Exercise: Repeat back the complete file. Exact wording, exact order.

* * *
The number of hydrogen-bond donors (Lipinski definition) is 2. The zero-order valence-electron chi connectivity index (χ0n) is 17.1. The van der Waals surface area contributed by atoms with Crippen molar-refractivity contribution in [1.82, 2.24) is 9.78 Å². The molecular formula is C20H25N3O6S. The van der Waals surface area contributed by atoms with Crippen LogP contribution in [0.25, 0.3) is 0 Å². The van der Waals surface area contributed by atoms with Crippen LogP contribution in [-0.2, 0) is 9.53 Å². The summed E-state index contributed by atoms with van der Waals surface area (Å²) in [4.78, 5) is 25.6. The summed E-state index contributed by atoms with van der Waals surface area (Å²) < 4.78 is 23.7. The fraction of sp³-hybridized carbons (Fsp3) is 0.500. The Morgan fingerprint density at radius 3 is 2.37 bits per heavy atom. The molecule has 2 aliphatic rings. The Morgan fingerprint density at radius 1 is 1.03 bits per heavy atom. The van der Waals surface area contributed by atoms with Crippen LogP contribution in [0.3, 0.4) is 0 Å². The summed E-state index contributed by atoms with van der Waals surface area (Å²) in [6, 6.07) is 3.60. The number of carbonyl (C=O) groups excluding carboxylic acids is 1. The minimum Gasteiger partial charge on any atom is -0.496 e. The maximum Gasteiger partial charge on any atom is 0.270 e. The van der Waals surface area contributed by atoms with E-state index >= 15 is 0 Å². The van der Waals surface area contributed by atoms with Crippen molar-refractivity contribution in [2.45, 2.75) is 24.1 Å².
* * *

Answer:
The number of hydrogen-bond donors (Lipinski definition) is 2. The zero-order valence-electron chi connectivity index (χ0n) is 17.1. The van der Waals surface area contributed by atoms with Crippen molar-refractivity contribution in [1.82, 2.24) is 9.78 Å². The molecular formula is C20H25N3O6S. The van der Waals surface area contributed by atoms with Crippen LogP contribution in [0.25, 0.3) is 0 Å². The van der Waals surface area contributed by atoms with Crippen LogP contribution in [-0.2, 0) is 9.53 Å². The summed E-state index contributed by atoms with van der Waals surface area (Å²) in [4.78, 5) is 25.6. The summed E-state index contributed by atoms with van der Waals surface area (Å²) < 4.78 is 23.7. The fraction of sp³-hybridized carbons (Fsp3) is 0.500. The Morgan fingerprint density at radius 3 is 2.37 bits per heavy atom. The molecule has 2 aliphatic rings. The Morgan fingerprint density at radius 1 is 1.03 bits per heavy atom. The van der Waals surface area contributed by atoms with Crippen LogP contribution in [0.3, 0.4) is 0 Å². The summed E-state index contributed by atoms with van der Waals surface area (Å²) in [6, 6.07) is 3.60. The number of carbonyl (C=O) groups excluding carboxylic acids is 1. The minimum Gasteiger partial charge on any atom is -0.496 e. The maximum Gasteiger partial charge on any atom is 0.270 e. The van der Waals surface area contributed by atoms with E-state index >= 15 is 0 Å². The van der Waals surface area contributed by atoms with Crippen molar-refractivity contribution in [2.45, 2.75) is 24.1 Å².